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Table 2 Description and psychometric properties of assessments used

From: Behavioural and psychological characteristics in Pitt-Hopkins syndrome: a comparison with Angelman and Cornelia de Lange syndromes

Assessment [authors] Description of assessment Scoring Psychometric properties
Wessex Questionnaire (WQ) [52] The questionnaire assesses ability in individuals with ID. The following subscales are assessed: continence, mobility, self-help skills, speech and literacy. Within the current study, “self-help” was used as a proxy measure to assess the degree of ability. On the self-help subscale, individuals are rated on their ability to feed, wash and dress themselves. For each task, they are scored on a 3-point scale. The total self-help score ranges from 3 to 9: total score of 3–5 (“not able”), 6–7 (“partly able”) and 8–9 (“able”). The scale has modest inter-rater reliability at subscale level for both children and adults ranging from 78% (self-help, literacy) to 92% (mobility) [52].
Social Communication Questionnaire Lifetime Version (SCQ) [57] The parent-report questionnaire is used to measure ASD symptomatology and is a screening tool for ASD based on the Autism Diagnostic Interview. It consists of 40 items grouped into three subscales: communication, social interaction and repetitive and stereotyped behaviours. The lifetime version is completed in regards to an individual’s full developmental history. The 40 items all require a yes/no response. Total scores range from 0 to 39. A cut-off score of > 15 indicates possible ASD and > 22 indicates possible autism. The cut-off point of > 15 was found to distinguish pervasive developmental disorder (PDD) individuals from other diagnoses with a specificity of .80 and a sensitivity of .96 (excluding individuals with ID) and distinguished individuals with autism from people with ID with a specificity of .67 and sensitivity of .96. The higher cut-off of > 22 was necessary to distinguish between autism individuals with PDD with a specificity of .60 and a sensitivity of .75. The scale has good concurrent validity with the Autism Diagnostic Interview and with the Autism Diagnostic Observation Schedule [57, 58]. Internal consistency is good [19, 57].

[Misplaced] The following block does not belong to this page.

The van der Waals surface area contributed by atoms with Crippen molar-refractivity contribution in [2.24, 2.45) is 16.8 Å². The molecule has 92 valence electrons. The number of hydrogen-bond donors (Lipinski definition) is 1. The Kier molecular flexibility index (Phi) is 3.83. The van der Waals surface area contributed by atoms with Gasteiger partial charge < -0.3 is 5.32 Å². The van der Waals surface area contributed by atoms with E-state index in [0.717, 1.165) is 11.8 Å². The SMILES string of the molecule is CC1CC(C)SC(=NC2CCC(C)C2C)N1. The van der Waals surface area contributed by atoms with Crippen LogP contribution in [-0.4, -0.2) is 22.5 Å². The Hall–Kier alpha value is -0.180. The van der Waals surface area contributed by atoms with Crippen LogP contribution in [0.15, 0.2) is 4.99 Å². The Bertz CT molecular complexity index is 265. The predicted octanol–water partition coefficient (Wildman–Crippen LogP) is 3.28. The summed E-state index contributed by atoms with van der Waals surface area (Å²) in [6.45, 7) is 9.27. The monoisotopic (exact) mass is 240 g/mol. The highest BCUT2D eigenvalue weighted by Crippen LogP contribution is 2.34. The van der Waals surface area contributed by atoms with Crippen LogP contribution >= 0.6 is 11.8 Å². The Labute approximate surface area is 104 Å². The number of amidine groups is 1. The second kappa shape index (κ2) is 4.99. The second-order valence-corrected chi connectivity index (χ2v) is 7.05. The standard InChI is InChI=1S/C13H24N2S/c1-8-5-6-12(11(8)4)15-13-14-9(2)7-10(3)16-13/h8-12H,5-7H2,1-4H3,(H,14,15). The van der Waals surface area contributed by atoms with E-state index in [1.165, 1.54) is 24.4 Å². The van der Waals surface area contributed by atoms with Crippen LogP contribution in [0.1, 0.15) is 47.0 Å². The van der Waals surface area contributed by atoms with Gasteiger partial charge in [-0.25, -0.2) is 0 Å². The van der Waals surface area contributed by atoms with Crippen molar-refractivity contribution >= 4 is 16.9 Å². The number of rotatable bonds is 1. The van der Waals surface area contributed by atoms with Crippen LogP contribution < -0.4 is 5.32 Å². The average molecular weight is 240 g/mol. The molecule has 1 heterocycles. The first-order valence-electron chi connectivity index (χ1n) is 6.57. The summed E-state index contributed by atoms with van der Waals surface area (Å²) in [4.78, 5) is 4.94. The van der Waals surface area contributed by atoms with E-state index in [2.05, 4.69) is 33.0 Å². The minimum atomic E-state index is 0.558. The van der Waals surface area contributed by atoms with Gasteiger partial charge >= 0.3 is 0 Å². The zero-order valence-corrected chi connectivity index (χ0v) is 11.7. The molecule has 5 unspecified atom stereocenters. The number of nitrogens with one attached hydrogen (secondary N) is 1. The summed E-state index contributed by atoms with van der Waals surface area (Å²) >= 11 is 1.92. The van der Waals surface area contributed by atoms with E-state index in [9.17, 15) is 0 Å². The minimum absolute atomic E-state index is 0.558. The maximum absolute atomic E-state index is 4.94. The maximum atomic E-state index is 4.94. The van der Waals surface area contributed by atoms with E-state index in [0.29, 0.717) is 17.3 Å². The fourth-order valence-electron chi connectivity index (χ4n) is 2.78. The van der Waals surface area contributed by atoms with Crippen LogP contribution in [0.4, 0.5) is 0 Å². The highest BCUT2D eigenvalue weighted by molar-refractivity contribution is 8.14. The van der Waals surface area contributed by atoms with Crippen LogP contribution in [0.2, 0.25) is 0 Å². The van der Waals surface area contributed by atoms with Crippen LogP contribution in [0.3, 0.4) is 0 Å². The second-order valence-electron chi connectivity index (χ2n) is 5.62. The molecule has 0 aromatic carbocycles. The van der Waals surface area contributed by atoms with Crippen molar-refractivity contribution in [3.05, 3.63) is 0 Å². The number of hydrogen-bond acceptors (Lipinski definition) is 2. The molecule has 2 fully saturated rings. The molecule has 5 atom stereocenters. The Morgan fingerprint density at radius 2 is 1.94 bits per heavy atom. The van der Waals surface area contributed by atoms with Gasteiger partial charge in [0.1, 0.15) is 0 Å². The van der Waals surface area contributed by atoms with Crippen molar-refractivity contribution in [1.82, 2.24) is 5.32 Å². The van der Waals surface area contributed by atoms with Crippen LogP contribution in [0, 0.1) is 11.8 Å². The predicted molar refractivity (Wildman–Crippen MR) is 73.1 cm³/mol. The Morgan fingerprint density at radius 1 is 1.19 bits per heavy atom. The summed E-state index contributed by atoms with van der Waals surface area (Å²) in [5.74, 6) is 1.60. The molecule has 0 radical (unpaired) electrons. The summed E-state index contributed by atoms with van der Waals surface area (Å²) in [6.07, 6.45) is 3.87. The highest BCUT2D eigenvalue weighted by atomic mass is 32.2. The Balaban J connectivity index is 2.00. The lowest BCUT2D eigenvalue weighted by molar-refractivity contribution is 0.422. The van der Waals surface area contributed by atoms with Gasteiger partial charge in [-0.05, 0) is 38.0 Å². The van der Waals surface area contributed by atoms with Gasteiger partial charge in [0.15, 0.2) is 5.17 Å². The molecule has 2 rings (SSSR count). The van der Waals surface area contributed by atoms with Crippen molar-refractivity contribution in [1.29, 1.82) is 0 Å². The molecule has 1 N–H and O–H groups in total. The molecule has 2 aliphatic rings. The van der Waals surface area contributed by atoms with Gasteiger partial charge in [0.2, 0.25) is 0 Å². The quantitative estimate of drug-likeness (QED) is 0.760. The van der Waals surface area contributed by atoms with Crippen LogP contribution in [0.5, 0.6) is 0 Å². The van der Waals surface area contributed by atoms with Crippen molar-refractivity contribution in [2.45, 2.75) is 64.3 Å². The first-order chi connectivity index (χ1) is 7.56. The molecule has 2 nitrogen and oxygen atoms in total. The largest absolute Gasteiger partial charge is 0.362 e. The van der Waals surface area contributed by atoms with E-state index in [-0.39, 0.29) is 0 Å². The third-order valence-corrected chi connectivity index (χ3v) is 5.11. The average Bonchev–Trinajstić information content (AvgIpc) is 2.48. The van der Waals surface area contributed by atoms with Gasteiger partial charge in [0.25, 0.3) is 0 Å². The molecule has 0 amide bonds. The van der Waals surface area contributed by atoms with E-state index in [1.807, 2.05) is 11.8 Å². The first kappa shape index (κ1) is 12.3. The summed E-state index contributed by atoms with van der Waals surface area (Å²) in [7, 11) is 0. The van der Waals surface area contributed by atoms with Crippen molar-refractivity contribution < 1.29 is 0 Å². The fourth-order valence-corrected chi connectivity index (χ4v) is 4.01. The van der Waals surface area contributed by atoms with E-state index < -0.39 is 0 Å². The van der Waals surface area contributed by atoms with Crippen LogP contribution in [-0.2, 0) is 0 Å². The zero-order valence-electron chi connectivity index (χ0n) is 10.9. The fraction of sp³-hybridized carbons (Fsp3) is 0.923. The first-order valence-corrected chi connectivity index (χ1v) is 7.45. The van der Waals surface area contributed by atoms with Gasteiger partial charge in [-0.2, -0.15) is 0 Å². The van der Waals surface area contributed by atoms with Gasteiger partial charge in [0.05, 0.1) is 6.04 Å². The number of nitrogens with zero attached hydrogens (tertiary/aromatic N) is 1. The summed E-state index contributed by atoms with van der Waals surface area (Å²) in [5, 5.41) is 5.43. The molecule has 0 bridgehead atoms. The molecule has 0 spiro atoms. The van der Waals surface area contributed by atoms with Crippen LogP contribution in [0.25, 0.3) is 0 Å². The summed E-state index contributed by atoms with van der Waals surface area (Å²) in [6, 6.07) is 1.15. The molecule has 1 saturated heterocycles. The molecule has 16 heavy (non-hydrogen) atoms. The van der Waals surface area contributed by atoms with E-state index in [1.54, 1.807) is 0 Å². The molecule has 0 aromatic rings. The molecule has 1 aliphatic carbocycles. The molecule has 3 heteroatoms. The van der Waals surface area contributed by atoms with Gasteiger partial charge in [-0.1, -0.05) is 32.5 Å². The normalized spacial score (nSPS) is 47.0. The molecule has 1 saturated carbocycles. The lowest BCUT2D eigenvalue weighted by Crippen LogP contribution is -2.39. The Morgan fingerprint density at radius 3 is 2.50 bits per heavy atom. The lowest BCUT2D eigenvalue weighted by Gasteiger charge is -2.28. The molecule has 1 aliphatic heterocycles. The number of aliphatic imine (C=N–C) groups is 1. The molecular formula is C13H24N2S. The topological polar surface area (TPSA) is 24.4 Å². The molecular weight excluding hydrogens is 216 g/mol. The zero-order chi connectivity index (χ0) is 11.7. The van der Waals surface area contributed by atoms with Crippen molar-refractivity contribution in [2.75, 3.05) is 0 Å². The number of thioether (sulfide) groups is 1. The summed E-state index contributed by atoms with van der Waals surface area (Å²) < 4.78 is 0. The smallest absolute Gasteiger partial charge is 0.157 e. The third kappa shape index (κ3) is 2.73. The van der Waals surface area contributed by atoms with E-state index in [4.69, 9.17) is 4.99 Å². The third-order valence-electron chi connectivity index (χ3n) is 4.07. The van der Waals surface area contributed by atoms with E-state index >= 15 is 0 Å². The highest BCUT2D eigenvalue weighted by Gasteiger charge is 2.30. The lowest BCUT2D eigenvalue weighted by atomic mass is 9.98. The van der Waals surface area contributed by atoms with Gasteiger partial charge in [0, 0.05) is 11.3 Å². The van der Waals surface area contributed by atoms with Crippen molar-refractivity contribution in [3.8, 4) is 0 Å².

Sociability Questionnaire for people with Intellectual Disability (SQID) [31] The informant-based questionnaire assesses the sociability in children and adults and is appropriate for individuals with ID. The questionnaire contains 25 items including 13 categories and is to be completed regarding an individual’s typical behaviour across social situations with familiar and unfamiliar people and considers the possible indication of selective mutism. The SQID consists of 25 items, 21 are on a 7-point scale (e.g. items 1–17: range from “very shy” to “very sociable”) and four are yes/no responses. Total scores evaluate the effect of social context on an individual’s sociability with a familiar or unfamiliar person. A higher score indicates more sociability. The scale has a satisfactory inter-rater reliability for item level between .43 and .80 (Spearman’s coefficient > .60) for Q1-21. Kappa values for categorical items were .96, .44 and .51 (Q22, 24, 25). The scale also has good concurrent validity with the Child Sociability Rating Scale (CSRS [19]) (rs = .36 to .52; all p = .01).